When my Dad died in 2001, Kay took it quite hard. My parents already had cemetery plots and had previously had headstones set for themselves and for Kay. When she saw her own grave she assumed that meant that her own death was imminent. It took us a long time to calm her down and I'm not sure she ever understood completely.

After a few years, Mom was no longer able to take care of her and we moved Kay into an assisted living group home in Corpus Christi.  After Mom died, my sister Bylinda and I took over shared responsibility for Kay.  

We later moved her to Seguin near Bylinda where she lived for the past several years. In May of this year we moved Kay to a group home in San Antonio, about six miles from our home in Converse. She liked the new home because it was all female. (Her home in Seguin was coed.) She also liked the fact that the residents of this home go to church on Sunday morning. She really missed that in her other homes. 

Mom was never willing to talk to us about Kay's diagnosis. None of her brothers and sisters knew what caused her problems or whether they were genetic or related to something else. Mom had told us that she almost miscarried with Kay and was given a medication to stop it. She kind of led us to believe that medication might have caused Kay's problems. Once we took over her care, we were able to do some research in her medical records and discovered that her actual diagnosis was Dandy-Walker Syndrome. Dandy-Walker Syndrome is a congenital brain malformation involving the cerebellum and the fluid filled spaces around it. 

I have long contended that if Kay had been born later, her diagnosis would not have been "mental retardation." She could do many things and had an amazing memory. She could not live on her own because she could not handle money and was way too trusting of strangers. But she could take care of her personal grooming. Her memory was almost at a savant level. If she ever met you, she would never forget your name. She never forgot her nieces and nephews birthdays or wedding anniversaries. She could remember every single one of our cousin's names and birthdays. She knew all the lyrics to almost every song in the Baptist Hymnal. She rarely forgot anything. More than anything else, Kay wanted to be like the rest of us. She wanted to fall in love and get married and have babies of her own. It always broke my heart when she would talk about that.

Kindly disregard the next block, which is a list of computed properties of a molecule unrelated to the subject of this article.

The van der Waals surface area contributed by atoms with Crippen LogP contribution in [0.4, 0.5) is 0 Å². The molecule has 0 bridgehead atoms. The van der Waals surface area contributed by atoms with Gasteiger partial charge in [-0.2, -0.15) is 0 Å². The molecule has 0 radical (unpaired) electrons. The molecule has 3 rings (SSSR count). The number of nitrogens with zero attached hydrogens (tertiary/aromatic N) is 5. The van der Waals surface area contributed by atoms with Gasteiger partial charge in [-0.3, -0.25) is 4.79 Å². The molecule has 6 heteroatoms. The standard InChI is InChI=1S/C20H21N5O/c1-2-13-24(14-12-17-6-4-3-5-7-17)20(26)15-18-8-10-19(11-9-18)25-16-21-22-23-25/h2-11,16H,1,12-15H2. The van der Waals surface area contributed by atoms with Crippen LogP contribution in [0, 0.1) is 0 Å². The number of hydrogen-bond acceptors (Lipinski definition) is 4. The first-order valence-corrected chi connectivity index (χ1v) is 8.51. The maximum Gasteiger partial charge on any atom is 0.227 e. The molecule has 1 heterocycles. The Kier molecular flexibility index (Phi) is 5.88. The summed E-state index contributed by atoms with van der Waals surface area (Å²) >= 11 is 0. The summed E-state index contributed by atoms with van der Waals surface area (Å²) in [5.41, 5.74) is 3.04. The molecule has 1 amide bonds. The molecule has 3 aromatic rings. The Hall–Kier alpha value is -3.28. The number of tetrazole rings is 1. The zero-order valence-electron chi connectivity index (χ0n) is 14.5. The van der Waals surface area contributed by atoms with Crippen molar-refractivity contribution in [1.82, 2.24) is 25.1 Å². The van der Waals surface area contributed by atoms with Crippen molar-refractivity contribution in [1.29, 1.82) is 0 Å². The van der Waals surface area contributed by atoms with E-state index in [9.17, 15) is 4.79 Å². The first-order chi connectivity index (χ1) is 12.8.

On Sunday morning, June 24, the ladies at Kay's new home got ready for church and were heading out to get in the van. Kay was excited to be going back to church. On the way out the door, Kay collapsed with a heart attack. The caregiver started CPR and called 911. The paramedics worked on her for about 30 minutes but were not able to revive her. To say we are shocked is an understatement. She had just recently had her annual physical and was given a clean bill of health. She had no history of heart problems. She didn't have any of the classic warning signs. 

After a lot of discussion and some scheduling problems, we have decided to have her remains cremated. We will hold a family memorial service at the gravesite in Bryans Mill, Texas sometime this fall. She will be laid to rest next to Mom and Dad, just as they wanted. 


  1. Beautiful story! She is loved and missed!

  2. Vicki,
    First of all,my sincere condolences to you and your family. Of course as a teacher , this makes me incredibly sad. Knowing how we work so diligently to help our special students these days, it saddens me that she was labeled "mentally retarded" and not given the chances to succeed that students are given today. Logically, I know she wasn't singled out and that it was just the way special education was run back then. It broke my heart when she wrote ,"Kay wanted to be like the rest of us." My prayers are with you. I know her passing so suddenly had to very hard for you. Hugs, Peggy

  3. My sincere condolences, Vicki. Your deep love and compassion for your sister positively glows throughout this post. Huge hugs to you. ♥